Tehran's martial law administrator, an uncompromising hard-liner detested by the opposition, left Iran today and Shah Mohammad Reza Pahlavi flew out of Tehran for what the palace said was a two-day respite at a nearby resort palace.
Gen. Gholam Oveissi, also the army commander, flew to the United States amid reports he had resigned, apparently sacrificed to the shah's efforts to install a civilian government that would appease the opposition but enable him to remain on the throne.
The nation enjoyed its most peaceful day in two weeks, meanwhile, with some oil workers reported returning to their jobs to produce enough oil for domestic needs and spare the population further fuel shortage.
Before departing, the shah issued a firman , or royal decree, formally naming opposition politician Shahpour Bakhtiar as prime minister to pull together the civilian Cabinet. Aides stressed that he would be back by Saturday, when Bakhtiar is to present the Cabinet for the shah's approval.
Although his palace said the shah had gone only to a royal weekend retreat 40 miles east of Tehran for a much-needed rest with his family, his departure struck political observers as unusual in the middle of the gravest threat to his rule since he returned to power in a CIA-backed coup in 1953.
The idea of a weekend away from it all seemed particularly incongruous in the light of repeated cpposition demands that the shah's departure from the country is the only way to restore order after more than a year of turmoil against his rule.
The shah's opponents, political and religious, are demanding not only that he leave the country, but also that he give up his throne in favor of an Islamic republic. He has given no indication that he is preparing to abdicate, however, and his move from Tehran is likely to be viewed by the opposition as politically insignificant, since he is still reported to be giving orders.
The shah, clinging to what remains of his former absolute power, continued to maneuver in a search for some formula that would placate the militants who are demanding an end to the monarchy.
Radio Iran announced that he had ordered the release of 164 political prisoners in Mashav, in northeastern Iran, a conciliatory gesture to one of the cities that is most committed to his ouster.
In another move designed to calm opposition to his remaining on the throne, the shah appointed Gen. Abeas Gharabaghi as chief of the commander's staff, Iran's highest career military post. Gharabaghi, head of the national gendarmerie, was minister of the interior in the outgoing military government, but well informed sources said he did not participate in the martial law measures that have alienated many Iranians and is not responsible for the army's actions on the street.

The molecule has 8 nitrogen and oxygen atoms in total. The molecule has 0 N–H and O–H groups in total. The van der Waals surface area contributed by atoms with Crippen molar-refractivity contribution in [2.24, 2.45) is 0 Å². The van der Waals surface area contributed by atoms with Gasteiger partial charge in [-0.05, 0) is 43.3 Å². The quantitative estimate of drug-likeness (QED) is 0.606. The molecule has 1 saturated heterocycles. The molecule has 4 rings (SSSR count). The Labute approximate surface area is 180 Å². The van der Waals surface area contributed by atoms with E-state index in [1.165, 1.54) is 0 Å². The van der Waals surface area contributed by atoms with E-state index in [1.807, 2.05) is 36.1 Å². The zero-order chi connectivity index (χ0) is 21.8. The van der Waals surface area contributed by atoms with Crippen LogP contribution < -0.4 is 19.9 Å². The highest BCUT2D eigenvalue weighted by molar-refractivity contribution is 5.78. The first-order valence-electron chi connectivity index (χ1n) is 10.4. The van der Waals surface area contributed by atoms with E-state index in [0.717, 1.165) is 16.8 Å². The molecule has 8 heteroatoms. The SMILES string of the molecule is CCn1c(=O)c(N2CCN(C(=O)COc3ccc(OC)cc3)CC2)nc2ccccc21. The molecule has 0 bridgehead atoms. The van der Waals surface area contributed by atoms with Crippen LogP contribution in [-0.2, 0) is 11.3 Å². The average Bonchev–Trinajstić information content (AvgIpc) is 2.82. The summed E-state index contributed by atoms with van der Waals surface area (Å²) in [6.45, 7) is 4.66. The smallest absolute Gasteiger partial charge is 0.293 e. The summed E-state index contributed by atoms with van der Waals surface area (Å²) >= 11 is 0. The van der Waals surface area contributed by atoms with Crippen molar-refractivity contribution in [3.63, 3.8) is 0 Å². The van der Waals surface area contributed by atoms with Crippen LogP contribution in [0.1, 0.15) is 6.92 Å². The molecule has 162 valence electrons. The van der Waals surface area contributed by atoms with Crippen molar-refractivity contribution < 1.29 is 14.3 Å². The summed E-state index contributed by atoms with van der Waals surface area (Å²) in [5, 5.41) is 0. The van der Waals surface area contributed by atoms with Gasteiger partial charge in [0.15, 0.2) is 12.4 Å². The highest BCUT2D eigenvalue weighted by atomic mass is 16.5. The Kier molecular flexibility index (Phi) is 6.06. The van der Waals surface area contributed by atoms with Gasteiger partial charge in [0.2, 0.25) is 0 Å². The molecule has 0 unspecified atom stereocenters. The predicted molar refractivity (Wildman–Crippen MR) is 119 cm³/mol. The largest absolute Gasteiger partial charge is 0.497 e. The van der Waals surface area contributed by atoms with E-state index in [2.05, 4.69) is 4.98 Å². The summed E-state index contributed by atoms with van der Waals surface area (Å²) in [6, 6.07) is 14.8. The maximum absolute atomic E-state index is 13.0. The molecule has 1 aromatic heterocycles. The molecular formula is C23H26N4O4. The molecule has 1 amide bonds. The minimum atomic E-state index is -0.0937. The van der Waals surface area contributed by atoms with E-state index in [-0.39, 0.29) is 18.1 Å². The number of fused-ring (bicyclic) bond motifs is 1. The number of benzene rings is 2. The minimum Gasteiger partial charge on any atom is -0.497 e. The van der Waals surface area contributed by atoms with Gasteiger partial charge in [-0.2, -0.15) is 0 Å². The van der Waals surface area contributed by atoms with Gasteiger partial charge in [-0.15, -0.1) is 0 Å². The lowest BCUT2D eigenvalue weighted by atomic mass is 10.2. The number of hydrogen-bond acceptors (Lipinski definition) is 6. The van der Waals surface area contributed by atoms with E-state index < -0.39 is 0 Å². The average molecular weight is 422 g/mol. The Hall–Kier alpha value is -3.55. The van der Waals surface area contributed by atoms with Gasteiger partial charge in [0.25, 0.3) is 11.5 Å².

The shah passed over Gen Oveissi, the man in line for the job. He was senior to Gharabaghi but as martial law administrator in Iran acquired a reputation as a hard-liner who wanted to use still more force to suppress the shah's opponents.
Gen. Oveissi was reliably reported to have resigned in protest. Ardeshir Zahedi, Iran's ambassador to Washington who has been a close confidant of the shah during the crisis, denied that the general had resigned. He said he had only taken medical leave after an attack of ulcers, but other sources familiar with military affairs said they believe Oveissi had in fact quit.
In Tehran tonight, demonstrators appeared on roofs after curfew to shout their defiance of the shah and there was scattered shooting around the city. In general, however, the country was relatively calm. With freakishly warm weather easing the burden of the fuel strike, interest here has been centered on Bakhtiar's attempt to form a Cabinet.
He is trying to select a government that would have broad religious and political appeal and would be acceptable to enough of the shah's opponents that it could override the demands of the militants for the rejection of any government formed under the shah and for the downfall of the monarchy.
Bakhtiar appears to have retreated from an earlier commitment to form a government only on the understanding that the shah would then leave the country while retaining his title.
There are conilicting reports about how well Bakhtiar has succeeded in forming a government. He was expelled from the National Front and from his own Iran Party for accepting the shah's call to form a government, but he is still trying to entice some National Front members to accept portfolios.
Several lists of potential Cabinet members have circulated through Tehran in the last two days. They agree in general on the presumed appointees, people who have not held any government post under the shah and have good opposition credentials. But there is still doubt about two men who, if they have agreed to serve in the Cabinet, could give the Banktiar government crucial credibility.
They are Nehdi Bazargan, an engineer and university professor with links to Tehran's bazaar merchants and to the shah's bazaar merchants and to the shah's religious opponents, and Kazem Hazssibi, a member of the National Front.
Well-intormed sources in Tehran say both have agreed to take Cabinet posts. But equally authoritative accounts say that the two, who have been in the south negotiating an agreement with oil field workers to produce enough for domestic consumption, promised that they would neverserve in any government under the shah. They are still in the south and could not be reached for comment.